For many small businesses, a website is one of the very first things that make their business seem "real." In fact, for the increasing number of small businesses that don't have a physical storefront, their website serves as their primary first point of contact for new business.
Even if you have a physical location, more and more potential customers will engage with your business online before they ever do in person. The good news is that your website can help you reach customers you would never be able to reach in person. The bad news is, you're probably screwing it up.
Here are 5 common ways small businesses mess up their website, and how to avoid them:
1. Not having a website at all.
If you're not online, you don't exist to most of your potential clients. A website is maybe your most important engagement point with a potential customer short of a face to face conversation. Even then, you can bet your potential customers are checking out your website before they ever have a conversation with you.
By the way, a Facebook page isn't a website. There are a lot of reasons why Facebook isn't an adequate substitute for a website, not the least of which is that you should think long and hard whether or not you really want access to your online presence to be entirely at the mercy of someone else (i.e.: Facebook).
2. Not making it easy for people to connect with you.
When visitors come to your website, there are a few things they're looking for. They want to know who you are, what you do, and probably most importantly--how they can get in contact with you.
Make it easy for your customers, and potential customers, to reach you by including a contact page with the best way for them to connect with a real person. A lot of companies use contact forms, which is fine, but you'd be surprised how much more accessible you seem when you include your email address and/or a phone number (especially a phone number!).
3. Not keeping it up to date.
There's nothing worse than a website that's completely out of date. If the most current entry in your list of "events," is 4 months old, you're sending a message that you don't really care much about anyone who comes to the page. Or, if your blog hasn't seen a new post for more than a week or so, visitors start to wonder what happened to you.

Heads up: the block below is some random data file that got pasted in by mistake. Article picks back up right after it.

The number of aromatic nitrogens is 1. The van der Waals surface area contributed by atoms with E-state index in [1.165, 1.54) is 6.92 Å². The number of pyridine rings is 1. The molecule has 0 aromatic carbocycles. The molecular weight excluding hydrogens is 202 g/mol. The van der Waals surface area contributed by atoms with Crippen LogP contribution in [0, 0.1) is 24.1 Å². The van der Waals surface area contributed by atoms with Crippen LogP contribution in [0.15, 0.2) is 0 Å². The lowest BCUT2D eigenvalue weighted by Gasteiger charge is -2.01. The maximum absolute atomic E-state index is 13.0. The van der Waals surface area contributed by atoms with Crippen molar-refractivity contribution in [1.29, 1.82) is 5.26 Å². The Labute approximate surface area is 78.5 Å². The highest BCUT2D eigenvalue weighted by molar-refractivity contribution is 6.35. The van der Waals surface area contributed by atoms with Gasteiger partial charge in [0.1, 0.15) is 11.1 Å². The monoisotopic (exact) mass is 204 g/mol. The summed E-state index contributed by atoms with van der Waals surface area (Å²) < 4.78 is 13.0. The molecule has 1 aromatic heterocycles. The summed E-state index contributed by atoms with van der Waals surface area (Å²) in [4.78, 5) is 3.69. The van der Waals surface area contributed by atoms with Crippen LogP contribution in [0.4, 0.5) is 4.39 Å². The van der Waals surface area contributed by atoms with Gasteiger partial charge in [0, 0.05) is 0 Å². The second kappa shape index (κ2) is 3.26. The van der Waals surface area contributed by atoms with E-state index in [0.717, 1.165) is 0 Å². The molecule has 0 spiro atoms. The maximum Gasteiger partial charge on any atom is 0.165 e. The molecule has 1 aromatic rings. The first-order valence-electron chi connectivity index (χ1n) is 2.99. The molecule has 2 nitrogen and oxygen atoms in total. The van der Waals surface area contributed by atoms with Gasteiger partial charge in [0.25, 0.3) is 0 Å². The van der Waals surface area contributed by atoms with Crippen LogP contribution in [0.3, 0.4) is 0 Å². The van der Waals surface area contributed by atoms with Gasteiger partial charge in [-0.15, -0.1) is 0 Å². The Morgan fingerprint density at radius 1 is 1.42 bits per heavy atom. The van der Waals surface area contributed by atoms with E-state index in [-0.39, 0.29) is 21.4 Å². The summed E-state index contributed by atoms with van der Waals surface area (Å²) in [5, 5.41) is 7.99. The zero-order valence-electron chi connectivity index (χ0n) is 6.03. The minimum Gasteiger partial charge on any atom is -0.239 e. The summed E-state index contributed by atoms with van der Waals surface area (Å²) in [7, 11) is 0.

Make sure your contact info is current (see #2), and if you are a retail establishment, make sure your website includes your current hours of operation. Think like a consumer, and make sure that any of the information they may be trying to find on your site is not only available but up to date.
4. Not knowing your target.
Your website should serve a purpose. For most companies, the purpose is to guide potential customers into a relationship with your business. Think about the things that matter to them and ignore pretty much everything else.
You are not your customer. You already understand your product, or your company, or whatever. Don't use language that makes sense to insiders, unless your website is only for insiders. Consider every page, graphic, link, and text on your site, and be ruthless about making sure it is geared towards your target.
That means that calls-to-action (CTAs) should be clear and relevant to your potential customers. Remember that everything on your site should serve a purpose - connecting with your potential customers.
5. Designing it yourself.
Unless you're a web designer it's a really bad idea to design your own website. Sure, it's easy--there are literally hundreds of inexpensive options to build websites--but that doesn't mean it's a good idea for your business.
If your website is really the starting point for the vast majority of your customers, it's worth investing some time, energy, and money in getting it done right.
If you're looking for real small business examples of what a professional can do for your website, check these out. I don't know them, I'm just a big fan of their sites:
Find a partner that can help you evaluate the message you want to communicate, and help you craft a design that represents--and reinforces your brand. There's a saying, "you can pay now, or you can pay later." You can pay a designer now, or you can pay later in the hit to your brand. Focus on what you do best, and find someone who can help you communicate that with your target market.
6. Not making it mobile friendly.
Over 52 percent of all web traffic is from mobile devices. If your website design doesn't adapt to mobile browsers, you're missing the chance to reach half of your potential customers. At a minimum, you're telling them you don't really care about their business because you couldn't be bothered to use one of the gagillion mobile-responsive themes available from basically every content management platform out there.
If you're looking for a few examples of great mobile-friendly small business sites, here's a few I love:
My guiding principle of marketing is, "make it easy for your customer to do business with you." Just like it's important to make it easy for them to find the information they want, or contact you, make it easy for them to do both of those things from their mobile device. It's more likely than not that that's where they're finding you anyway.